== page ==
The territorial government has posted a list of times and locations at which members of the public may have been exposed to measles following the confirmation of a case in Inuvik this month.
Similar lists published in the past two days by multiple Canadian health authorities identify two large international airports, in Vancouver and Edmonton, where many thousands of people could potentially have been exposed.
Health officials in British Columbia on Sunday confirmed two cases of measles linked to Vancouver Airport.
Alberta Health Services said the passenger at the heart of the incident was a resident of the Northwest Territories. No further information about the person or their condition is available.
The NWT government’s list identified Inuvik’s airport and hospital – and two Canadian North flights – as locations within the territory where people could have come into contact with the individual, who was later found to have the highly infectious disease.
The territory’s chief public health officer said any non-immune individuals whose movements match any of the times and locations “should immediately contact their community health centre or health care practitioner.”
Sunday’s NWT advisory identifies the following times and locations of concern:
6am-9:45am – Edmonton International Airport
10:30am-1:15pm – Canadian North flight 444 from Edmonton to Inuvik
1:15pm-3:30pm – Inuvik Airport
1:55pm-3:15pm – Canadian North flight 445 from Inuvik to Edmonton
11am-3pm – Inuvik hospital’s emergency and x-ray departments
12pm-3pm – Inuvik hospital’s emergency department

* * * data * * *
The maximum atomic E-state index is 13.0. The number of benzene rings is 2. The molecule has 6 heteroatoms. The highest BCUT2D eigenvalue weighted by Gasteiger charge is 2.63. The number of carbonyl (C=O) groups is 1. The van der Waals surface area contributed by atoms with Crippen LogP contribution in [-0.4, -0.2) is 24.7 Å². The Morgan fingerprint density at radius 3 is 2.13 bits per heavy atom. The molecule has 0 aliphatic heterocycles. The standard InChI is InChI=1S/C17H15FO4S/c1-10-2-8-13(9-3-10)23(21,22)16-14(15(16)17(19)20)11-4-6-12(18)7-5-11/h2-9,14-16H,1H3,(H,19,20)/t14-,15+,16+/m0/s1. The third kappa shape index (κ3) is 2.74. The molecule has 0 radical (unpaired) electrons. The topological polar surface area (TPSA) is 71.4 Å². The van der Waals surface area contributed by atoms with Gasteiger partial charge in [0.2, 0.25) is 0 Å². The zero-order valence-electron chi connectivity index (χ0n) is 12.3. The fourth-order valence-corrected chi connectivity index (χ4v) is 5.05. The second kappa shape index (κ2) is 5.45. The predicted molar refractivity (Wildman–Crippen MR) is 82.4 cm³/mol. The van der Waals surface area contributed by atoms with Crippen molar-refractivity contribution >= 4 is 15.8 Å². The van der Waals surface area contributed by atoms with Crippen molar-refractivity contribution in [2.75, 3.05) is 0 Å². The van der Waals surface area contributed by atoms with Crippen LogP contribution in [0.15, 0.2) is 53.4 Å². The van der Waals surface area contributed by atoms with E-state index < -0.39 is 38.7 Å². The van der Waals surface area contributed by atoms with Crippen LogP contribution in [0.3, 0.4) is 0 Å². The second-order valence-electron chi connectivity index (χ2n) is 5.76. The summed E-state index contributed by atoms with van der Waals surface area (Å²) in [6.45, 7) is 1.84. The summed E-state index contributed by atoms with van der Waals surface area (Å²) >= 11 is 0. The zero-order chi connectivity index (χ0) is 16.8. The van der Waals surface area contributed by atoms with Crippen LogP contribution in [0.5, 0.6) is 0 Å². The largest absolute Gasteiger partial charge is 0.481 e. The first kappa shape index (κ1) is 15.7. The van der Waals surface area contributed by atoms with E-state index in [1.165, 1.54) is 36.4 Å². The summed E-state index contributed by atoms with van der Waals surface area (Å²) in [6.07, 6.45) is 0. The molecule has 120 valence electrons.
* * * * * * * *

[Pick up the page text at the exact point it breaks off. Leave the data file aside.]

10:30am-2pm – Inuvik hospital’s emergency department
12:30pm-2:30pm – Inuvik hospital’s laboratory
At-risk residents include those born after 1970 who have not received two doses of a measles-containing vaccine.
People born before 1970 are generally considered to have acquired natural immunity.
“Exposed individuals who are not immune may prevent illness if they receive measles-containing vaccine within three days of exposure,” read the NWT’s health advisory.
“Measles can be dangerous for infants, pregnant women, and those with weakened immune systems,” the advisory continued. “For these higher-risk individuals, a different form of immunization reduces the risk if given within six days of exposure. Higher-risk individuals exposed to measles should immediately contact their community health centre or healthcare practitioner.”
The territory said susceptible individuals who are exposed should monitor for the following symptoms, which appear seven to 21 days after exposure:
- Runny nose
- Red eyes
- Rash starting on the face and spreading to the chest
“If you develop symptoms, remain at home and call your healthcare provider immediately. Advance calling ensures health facilities can take precautions to prevent transmission of measles to others,” read the advisory.